• That only leaves the internet, and that’s coming eventually. Slower than fudge in the United States, but still coming. The advent of little cards that convert 3G to wifi are one sign, and if Cricket would make their unlimited CDMA internet compatible with something besides the PC, and make it router-capable, we might eventually consider a version of that, or if satellite ever stopped being high latency (no air cards for us – we need our big files to be the same on both ends). We’ll probably have a utility-based internet like cable until meaningful video stability, telephony stability, streaming, and download speeds can be obtained in wireless, but eventually we’ll want something that goes with us. 3G just isn’t it – it’s too expensive and crowded.

Several things have really supercharged my life as an adult:

  • All the incompetencies attributed to me as a child were mitigated by the world wide web. Anything I can’t know now, can’t be known.
  • My work is now independent of the cubicle (or similar environment), where I never was comfortable, and for which I was never suited.
  • The ubiquitous web made me my own boss, and gave me a venue for testing, and reaping the rewards of original ideas, and observations lent by others.
  • The web allowed me to collaborate with others in ways I never could have done before 1992. It gave me colleagues, peers, friends, business partners, and associates, and strenghtened and preserved those relationships even when they began face to face, while letting us ditch each other for practical purposes, if we wanted to, because the rest of our lives weren’t tied to one context.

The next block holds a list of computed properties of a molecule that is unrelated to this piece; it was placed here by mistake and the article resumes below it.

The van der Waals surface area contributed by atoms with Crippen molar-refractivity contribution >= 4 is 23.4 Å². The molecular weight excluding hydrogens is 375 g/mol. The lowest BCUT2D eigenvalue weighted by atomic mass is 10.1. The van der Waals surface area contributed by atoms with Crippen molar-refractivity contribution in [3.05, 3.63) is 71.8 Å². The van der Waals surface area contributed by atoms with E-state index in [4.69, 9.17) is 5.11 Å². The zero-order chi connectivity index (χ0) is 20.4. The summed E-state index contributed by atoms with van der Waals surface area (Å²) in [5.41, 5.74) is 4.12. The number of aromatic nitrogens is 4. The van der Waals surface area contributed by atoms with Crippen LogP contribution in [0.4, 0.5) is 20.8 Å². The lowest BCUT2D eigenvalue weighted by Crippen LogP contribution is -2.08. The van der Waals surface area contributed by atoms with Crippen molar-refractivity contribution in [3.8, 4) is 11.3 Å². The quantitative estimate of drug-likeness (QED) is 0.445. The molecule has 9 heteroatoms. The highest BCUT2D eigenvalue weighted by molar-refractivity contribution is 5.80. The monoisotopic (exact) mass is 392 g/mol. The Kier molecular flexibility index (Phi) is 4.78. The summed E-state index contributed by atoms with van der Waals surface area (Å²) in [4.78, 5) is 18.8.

This is very close to what Ayn Rand described as freedom. She said freedom is freedom from one another, freedom from the crowd, freedom from other people – the height of freedom, as she put it, is privacy. Applied here, it’s freedom of location, independence of movement, work, education, and the areas of life that depend on broader inquiry. The virtual mail room ‘experiment’ is part of larger, currently very successful experiment of freeing me from location. The other components have been working marvellously. This is one I’ve been longing to try.

Update: This is great. I’m saving time handling mail, and the mail I normally scan to PDF is scanned to PDF for me. Lovely. Mailroom experiment: success.